The only Citicoline Backed by 95+ Clinical Trials
- Promotes phospholipid balance in the brain and enhances neurotransmitter production
- Supports brain structure
$59.95 — subscription plans starting at $59.95 / month
Citicoline is cytidine diphosphate choline, or CDP-choline, a nutrient that has been shown to support memory in patients with age-associated memory impairment, and brain cell recovery from injuries such as stroke or concussion. Citicoline also increases the production of key neurotransmitters, including acetylcholine, norepinephrine, dopamine, and serotonin, all of which are essential for mood balance and memory. Additionally, it supports nerves in the eye, and studies administering Citicoline to patients with lazy-eye and other vision disorders have noted beneficial results.
The main component of Citicoline is its cytidine group, which is what Citicoline delivers to the brain. Rather than just supplying a single phospholipid, Citicoline boosts the brain’s production of its own array of phospholipids, including phosphatidylserine (PS), phospatidylcholine (PC), phosphatidylinositol (PI) and phosphatidylethanolamine (PE). Phospholipids are fundamental in the synthesis of neurotransmitters and the proper functioning of neural cell membranes – both highly significant factors for healthy cognitive function.
Overall, Citicoline is ideal for those looking to support cognitive performance, memory, and mood, or to support the health and function of brain cells during aging or after a brain injury.
Citicoline is cytidine 5’-diphosphate choline. Citicoline is a source of choline which is important for the synthesis of new phospholipids in cellular membranes.*
AOR™ guarantees that all ingredients have been declared on the label. Contains no wheat, gluten, corn, nuts, peanuts, sesame seeds, sulphites, mustard, soy, dairy, eggs, fish, shellfish or any animal byproduct.
Why take single-ingredient products when Citicoline covers it all? AOR’s Citicoline provides a source of choline along with added choline for enhanced acetylcholine production, while the cytidine end is converted into cytidine diphosphate which enhances the natural production of all the body’s phospholipids in a balanced manner. AOR’s Citicoline is Cognizin Citicoline.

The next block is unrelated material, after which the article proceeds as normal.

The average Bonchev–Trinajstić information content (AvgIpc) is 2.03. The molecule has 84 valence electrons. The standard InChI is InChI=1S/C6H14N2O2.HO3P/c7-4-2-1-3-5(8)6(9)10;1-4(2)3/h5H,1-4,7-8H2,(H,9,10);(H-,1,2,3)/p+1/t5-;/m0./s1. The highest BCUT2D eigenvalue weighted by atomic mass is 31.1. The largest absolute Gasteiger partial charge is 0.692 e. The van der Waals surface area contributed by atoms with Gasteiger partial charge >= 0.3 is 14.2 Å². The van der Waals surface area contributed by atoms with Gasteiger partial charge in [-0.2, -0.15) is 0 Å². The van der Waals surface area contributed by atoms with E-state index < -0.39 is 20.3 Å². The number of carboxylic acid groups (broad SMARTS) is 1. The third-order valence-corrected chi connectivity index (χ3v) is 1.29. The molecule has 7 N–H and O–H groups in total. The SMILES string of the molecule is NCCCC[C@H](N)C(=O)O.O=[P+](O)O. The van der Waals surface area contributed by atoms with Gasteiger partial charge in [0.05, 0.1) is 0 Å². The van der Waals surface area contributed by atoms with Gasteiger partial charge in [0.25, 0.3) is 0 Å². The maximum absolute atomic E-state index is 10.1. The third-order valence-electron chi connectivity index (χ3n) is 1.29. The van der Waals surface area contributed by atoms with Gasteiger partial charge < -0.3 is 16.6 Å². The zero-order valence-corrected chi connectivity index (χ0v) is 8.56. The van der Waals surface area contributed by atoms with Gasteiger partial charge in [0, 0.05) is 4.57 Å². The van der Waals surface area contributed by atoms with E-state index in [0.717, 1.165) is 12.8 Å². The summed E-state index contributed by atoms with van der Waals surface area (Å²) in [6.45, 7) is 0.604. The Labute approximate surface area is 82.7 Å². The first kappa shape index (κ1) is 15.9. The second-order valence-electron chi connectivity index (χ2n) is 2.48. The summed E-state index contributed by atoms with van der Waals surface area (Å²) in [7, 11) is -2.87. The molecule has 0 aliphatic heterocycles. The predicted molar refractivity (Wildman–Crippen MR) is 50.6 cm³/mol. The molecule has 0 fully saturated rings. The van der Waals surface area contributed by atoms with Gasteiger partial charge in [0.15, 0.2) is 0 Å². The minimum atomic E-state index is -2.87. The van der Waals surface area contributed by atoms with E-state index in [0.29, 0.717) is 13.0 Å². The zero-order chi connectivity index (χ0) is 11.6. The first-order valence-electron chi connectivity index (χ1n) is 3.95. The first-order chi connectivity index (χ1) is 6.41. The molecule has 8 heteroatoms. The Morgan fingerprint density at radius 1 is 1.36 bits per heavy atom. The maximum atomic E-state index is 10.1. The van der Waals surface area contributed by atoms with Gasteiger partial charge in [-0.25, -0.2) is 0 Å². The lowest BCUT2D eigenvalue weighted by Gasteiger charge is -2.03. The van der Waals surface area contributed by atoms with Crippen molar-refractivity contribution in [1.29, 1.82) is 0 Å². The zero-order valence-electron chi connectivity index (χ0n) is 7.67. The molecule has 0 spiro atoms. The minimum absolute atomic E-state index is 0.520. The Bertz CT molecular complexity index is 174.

Take 2 capsules 1-2 times daily, or as directed by a qualified health care practitioner.
Do not use if you are pregnant or breastfeeding. Consult a health care practitioner for use beyond 3 months.
- Cognitive function
- Neurological support
- Healthy memory function
- Optical nerve support
The information and product descriptions appearing on this website are for information purposes only, and are not intended to provide or replace medical advice to individuals from a qualified health care professional. Consult with your physician if you have any health concerns, and before initiating any new diet, exercise, supplement, or other lifestyle changes.
† Daily Value not established
XERENOOS® is a trademark of INTERQUIM, S.A d.b.a Ferrer Healthtech
Non-medical Ingredients: microcrystalline cellulose, capsule (hypromellose, glycerin and purified water), silicon dioxide.
A double-blind, placebo-controlled study tested the efficacy of citicoline supplementation on patients with Alzheimer’s disease. 30 patients with mild to moderate senile dementia (Alzheimer’s type) were randomized to receive 1000mg of citicoline for 12 weeks. Patients treated with citicoline showed significant improvements in cognitive performance. Supplementation also significantly increased cerebral blood flow compared to placebo.
Intramuscular injections of citicoline have been shown to improve “visual evoked potentials” – a finding common in ocular hypertension or glaucoma – which can suggest shower nerve conduction in the visual pathways. A later study tested whether or not this would be reproduced by supplementing with citicoline orally. Patients with glaucoma (a total of 21 glaucomatous eyes) were given 1 gram of citicoline daily for two weeks. Citicoline supplementation led to visual benefits in 62% of the eyes treated. Significant improvements were seen in parameters of visual evoked potentials.
Patients with Parkinson’s disease who were taking levodopa were randomized to receive either 1200mg of citicoline daily in addition to their regular dose of medication, or citicoline plus only half the dose of levodopa. The patients that took a reduced medication dose, but not those with their regular dosage, with citicoline had improvements on several tests such as writing, drawing and walking. Researchers concluded that citicoline may be beneficial in reducing the dose of levodopa in patients with Parkinson’s. This could also help decrease the incidence of side effects and mitigate the effects of levodopa losing effectiveness with long-term treatment.